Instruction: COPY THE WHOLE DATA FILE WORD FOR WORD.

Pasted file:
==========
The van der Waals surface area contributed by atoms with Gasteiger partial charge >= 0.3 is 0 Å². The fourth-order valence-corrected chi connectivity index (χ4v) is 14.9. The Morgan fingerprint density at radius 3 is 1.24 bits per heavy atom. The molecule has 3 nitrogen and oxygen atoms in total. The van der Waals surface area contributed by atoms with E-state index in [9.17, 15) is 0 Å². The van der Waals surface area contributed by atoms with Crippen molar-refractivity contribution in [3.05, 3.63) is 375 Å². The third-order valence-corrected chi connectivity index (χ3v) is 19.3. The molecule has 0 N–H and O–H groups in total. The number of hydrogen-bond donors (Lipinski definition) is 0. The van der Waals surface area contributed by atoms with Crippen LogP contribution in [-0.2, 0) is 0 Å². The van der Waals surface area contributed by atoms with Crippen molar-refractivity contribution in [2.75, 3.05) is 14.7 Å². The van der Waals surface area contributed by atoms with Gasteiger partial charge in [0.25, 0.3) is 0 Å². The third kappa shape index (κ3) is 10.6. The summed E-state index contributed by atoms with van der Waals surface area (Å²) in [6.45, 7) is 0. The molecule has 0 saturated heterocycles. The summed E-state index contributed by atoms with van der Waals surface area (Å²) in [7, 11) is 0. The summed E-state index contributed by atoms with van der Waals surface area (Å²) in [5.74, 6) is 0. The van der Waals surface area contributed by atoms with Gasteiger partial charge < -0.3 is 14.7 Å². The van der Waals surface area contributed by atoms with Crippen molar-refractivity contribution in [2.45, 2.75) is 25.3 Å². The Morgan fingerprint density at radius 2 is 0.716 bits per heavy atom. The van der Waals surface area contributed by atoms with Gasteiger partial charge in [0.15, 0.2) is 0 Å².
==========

The van der Waals surface area contributed by atoms with Gasteiger partial charge >= 0.3 is 0 Å². The fourth-order valence-corrected chi connectivity index (χ4v) is 14.9. The Morgan fingerprint density at radius 3 is 1.24 bits per heavy atom. The molecule has 3 nitrogen and oxygen atoms in total. The van der Waals surface area contributed by atoms with E-state index in [9.17, 15) is 0 Å². The van der Waals surface area contributed by atoms with Crippen molar-refractivity contribution in [3.05, 3.63) is 375 Å². The third-order valence-corrected chi connectivity index (χ3v) is 19.3. The molecule has 0 N–H and O–H groups in total. The number of hydrogen-bond donors (Lipinski definition) is 0. The van der Waals surface area contributed by atoms with Crippen LogP contribution in [-0.2, 0) is 0 Å². The van der Waals surface area contributed by atoms with Crippen molar-refractivity contribution in [2.75, 3.05) is 14.7 Å². The van der Waals surface area contributed by atoms with Gasteiger partial charge in [0.25, 0.3) is 0 Å². The third kappa shape index (κ3) is 10.6. The summed E-state index contributed by atoms with van der Waals surface area (Å²) in [6.45, 7) is 0. The molecule has 0 saturated heterocycles. The summed E-state index contributed by atoms with van der Waals surface area (Å²) in [7, 11) is 0. The summed E-state index contributed by atoms with van der Waals surface area (Å²) in [5.74, 6) is 0. The van der Waals surface area contributed by atoms with Gasteiger partial charge < -0.3 is 14.7 Å². The van der Waals surface area contributed by atoms with Crippen molar-refractivity contribution in [2.45, 2.75) is 25.3 Å². The Morgan fingerprint density at radius 2 is 0.716 bits per heavy atom. The van der Waals surface area contributed by atoms with Gasteiger partial charge in [0.15, 0.2) is 0 Å².